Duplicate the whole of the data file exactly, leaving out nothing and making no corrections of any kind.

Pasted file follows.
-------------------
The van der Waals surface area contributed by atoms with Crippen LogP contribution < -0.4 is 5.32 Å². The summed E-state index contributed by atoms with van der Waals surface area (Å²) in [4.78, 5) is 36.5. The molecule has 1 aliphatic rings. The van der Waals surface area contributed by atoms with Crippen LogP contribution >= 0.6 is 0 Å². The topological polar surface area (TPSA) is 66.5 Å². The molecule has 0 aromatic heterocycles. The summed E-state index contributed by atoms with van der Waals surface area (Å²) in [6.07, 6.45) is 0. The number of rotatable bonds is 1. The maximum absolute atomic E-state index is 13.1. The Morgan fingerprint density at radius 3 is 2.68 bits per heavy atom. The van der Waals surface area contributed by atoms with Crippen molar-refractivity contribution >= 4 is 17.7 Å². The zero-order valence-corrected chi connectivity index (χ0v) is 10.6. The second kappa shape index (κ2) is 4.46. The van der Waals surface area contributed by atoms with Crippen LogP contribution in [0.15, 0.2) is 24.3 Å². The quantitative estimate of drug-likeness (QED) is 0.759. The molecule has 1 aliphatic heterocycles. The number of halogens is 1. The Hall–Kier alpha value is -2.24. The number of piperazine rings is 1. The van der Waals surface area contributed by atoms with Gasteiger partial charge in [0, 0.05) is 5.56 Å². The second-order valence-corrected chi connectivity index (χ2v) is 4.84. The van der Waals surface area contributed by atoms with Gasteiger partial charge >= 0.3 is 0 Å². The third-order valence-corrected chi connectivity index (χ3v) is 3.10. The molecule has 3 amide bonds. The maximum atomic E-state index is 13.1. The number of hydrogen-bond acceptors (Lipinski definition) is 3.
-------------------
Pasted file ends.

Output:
The van der Waals surface area contributed by atoms with Crippen LogP contribution < -0.4 is 5.32 Å². The summed E-state index contributed by atoms with van der Waals surface area (Å²) in [4.78, 5) is 36.5. The molecule has 1 aliphatic rings. The van der Waals surface area contributed by atoms with Crippen LogP contribution >= 0.6 is 0 Å². The topological polar surface area (TPSA) is 66.5 Å². The molecule has 0 aromatic heterocycles. The summed E-state index contributed by atoms with van der Waals surface area (Å²) in [6.07, 6.45) is 0. The number of rotatable bonds is 1. The maximum absolute atomic E-state index is 13.1. The Morgan fingerprint density at radius 3 is 2.68 bits per heavy atom. The van der Waals surface area contributed by atoms with Crippen molar-refractivity contribution >= 4 is 17.7 Å². The zero-order valence-corrected chi connectivity index (χ0v) is 10.6. The second kappa shape index (κ2) is 4.46. The van der Waals surface area contributed by atoms with Crippen LogP contribution in [0.15, 0.2) is 24.3 Å². The quantitative estimate of drug-likeness (QED) is 0.759. The molecule has 1 aliphatic heterocycles. The number of halogens is 1. The Hall–Kier alpha value is -2.24. The number of piperazine rings is 1. The van der Waals surface area contributed by atoms with Gasteiger partial charge in [0, 0.05) is 5.56 Å². The second-order valence-corrected chi connectivity index (χ2v) is 4.84. The van der Waals surface area contributed by atoms with Gasteiger partial charge >= 0.3 is 0 Å². The third-order valence-corrected chi connectivity index (χ3v) is 3.10. The molecule has 3 amide bonds. The maximum atomic E-state index is 13.1. The number of hydrogen-bond acceptors (Lipinski definition) is 3.